The remainder of this opinion with respect to the vendors will address those issues in turn.
B. PROPERTY OF THE BANKRUPT
Southern Factors, Inc. ("SFF"), a Florida corporation, was incorporated under the laws of the State of Florida in July, 1972. It was involuntarily dissolved by the Florida Secretary of State on September 3, 1976, by reason of its failure to file a 1975 annual report. SFF did not file a petition in bankruptcy in the United States Bankruptcy Court for the Southern District of Florida on January 21, 1976, and it has never been adjudicated a bankrupt in that Court.
The similarly named entity which did file a bankruptcy petition in the United States Bankruptcy Court for the Southern District of Florida on January 21, 1976, which was adjudicated a bankrupt on March 5, 1976, and for whom Melvin Reese was designated Trustee, was Southern Factors of Texas, Inc. ("SFT"), a Texas corporation. SFT was incorporated under the laws of the State of Texas on March 29, 1974, and two years later, on March 15, 1976, the Texas Secretary of State involuntarily forfeited its corporate charter for failure to file a franchise tax report.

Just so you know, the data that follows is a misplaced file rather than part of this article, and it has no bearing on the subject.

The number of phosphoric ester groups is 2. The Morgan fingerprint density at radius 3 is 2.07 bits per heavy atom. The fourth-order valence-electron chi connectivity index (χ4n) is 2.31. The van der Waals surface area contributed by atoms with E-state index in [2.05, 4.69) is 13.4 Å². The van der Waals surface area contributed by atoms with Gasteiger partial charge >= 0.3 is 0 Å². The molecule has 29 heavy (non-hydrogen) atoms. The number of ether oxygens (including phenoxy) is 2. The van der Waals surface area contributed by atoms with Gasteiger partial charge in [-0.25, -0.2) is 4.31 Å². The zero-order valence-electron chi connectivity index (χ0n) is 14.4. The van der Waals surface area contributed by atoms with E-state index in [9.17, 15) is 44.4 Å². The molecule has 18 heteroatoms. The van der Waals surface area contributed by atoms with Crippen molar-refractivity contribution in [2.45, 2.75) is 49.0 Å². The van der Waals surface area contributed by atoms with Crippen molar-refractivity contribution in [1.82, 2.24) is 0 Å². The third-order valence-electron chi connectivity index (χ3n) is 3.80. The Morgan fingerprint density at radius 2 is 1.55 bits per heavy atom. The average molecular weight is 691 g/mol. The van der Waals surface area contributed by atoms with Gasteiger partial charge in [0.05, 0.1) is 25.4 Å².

Despite the dual existence of SFF and SFT, "Southern Factors" was universally known as the financing arm for Kennedy and Cohen without regard for its corporate heritage. In attempting to support a position that the foregoing corporate distinctions were significant, however, the vendors demonstrated that checks issued to them by "Southern Factors" in the four months prior to January 21, 1976, were issued in the State of Florida, and that payments and invoices issued by them to "Southern Factors" were similarly sent to that state. They further showed that other contacts *89 which they engaged in with "Southern Factors" were exclusively in Florida. In addition, it was clear that the assets of SFF had been assigned to SFT on or about March 21, 1974.